Here is the wardrobe, hanging on the rack:

On the Rack

And of course, what you’ve all been waiting for, is the pictures from the photo shoot.

Here is a composite image:

All Looks Composite

Click on any image to see it larger. Many thanks to my awesome co-worker Helen for taking these photos, and the lovely Aeryana for scouting the location and doing model coaching. Normally I feel like a prat while modelling, but this was a lot of fun!

Enjoy!

Susan 035

This is another rendition of my simple top block with a drapey collar added in to it. In this project, I re-traced the pattern pieces because they were starting to get a little wrecked. I lengthened the front and back and then added pockets to the side seams because who doesn’t love a dress with pockets?

The fabric is an orange heathery knit, and it’s lined in simple knit lining. The collar isn’t lined, it’s just cut and folded.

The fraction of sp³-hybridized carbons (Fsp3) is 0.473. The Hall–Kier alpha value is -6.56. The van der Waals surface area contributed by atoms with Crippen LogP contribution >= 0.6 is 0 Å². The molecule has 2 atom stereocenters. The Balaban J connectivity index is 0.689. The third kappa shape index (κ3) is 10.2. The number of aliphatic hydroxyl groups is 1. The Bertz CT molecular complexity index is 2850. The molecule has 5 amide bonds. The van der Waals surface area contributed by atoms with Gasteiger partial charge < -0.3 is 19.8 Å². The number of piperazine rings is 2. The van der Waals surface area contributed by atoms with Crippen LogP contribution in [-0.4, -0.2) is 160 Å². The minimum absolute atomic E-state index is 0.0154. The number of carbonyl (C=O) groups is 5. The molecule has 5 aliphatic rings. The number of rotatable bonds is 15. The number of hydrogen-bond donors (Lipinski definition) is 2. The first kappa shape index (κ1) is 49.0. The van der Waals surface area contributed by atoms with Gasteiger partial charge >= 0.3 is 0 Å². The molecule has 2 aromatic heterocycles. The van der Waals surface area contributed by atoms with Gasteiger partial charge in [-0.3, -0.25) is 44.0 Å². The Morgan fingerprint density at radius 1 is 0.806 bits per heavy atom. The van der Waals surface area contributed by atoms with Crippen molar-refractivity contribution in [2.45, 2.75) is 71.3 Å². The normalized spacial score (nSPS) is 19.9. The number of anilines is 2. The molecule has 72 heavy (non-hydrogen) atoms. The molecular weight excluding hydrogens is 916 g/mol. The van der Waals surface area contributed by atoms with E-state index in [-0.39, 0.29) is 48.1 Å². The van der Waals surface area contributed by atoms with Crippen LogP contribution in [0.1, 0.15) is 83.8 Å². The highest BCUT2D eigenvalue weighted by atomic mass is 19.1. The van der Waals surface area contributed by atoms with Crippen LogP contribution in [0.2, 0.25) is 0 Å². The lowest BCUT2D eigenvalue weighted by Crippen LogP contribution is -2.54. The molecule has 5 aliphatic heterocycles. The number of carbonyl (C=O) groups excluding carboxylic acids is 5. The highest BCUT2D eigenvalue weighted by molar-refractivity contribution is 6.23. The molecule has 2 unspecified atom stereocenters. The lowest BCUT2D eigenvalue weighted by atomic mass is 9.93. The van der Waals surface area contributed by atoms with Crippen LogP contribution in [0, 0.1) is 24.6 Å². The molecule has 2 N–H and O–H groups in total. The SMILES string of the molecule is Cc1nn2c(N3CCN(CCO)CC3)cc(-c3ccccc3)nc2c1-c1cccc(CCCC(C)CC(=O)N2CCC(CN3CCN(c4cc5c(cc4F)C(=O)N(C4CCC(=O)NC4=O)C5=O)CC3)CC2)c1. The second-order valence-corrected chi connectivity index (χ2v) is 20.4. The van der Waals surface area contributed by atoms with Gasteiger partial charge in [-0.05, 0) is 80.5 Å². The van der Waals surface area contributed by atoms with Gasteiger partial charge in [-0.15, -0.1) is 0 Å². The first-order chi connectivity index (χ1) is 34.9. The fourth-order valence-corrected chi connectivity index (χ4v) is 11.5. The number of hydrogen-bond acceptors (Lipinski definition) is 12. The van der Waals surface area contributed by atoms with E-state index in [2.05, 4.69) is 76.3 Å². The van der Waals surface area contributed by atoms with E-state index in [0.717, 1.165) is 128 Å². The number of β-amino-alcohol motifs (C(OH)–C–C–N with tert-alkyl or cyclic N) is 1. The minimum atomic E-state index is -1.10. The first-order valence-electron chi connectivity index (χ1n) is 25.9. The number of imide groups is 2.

Front of dress. The top of the bodice got a little wrinkly where I put the lining and outer fabric together with a sleeve hole binding.

Front of dress. The top of the bodice got a little wrinkly where I put the lining and outer fabric together with a sleeve hole binding.

Back side!

Back side!

Here is the collar. It's a shaped pattern piece, wide at one end and narrow at the other, cut on a piece of fabric that is folded in 4.

Here is the collar. It’s a shaped pattern piece, wide at one end and narrow at the other, cut on a piece of fabric that is folded in 4.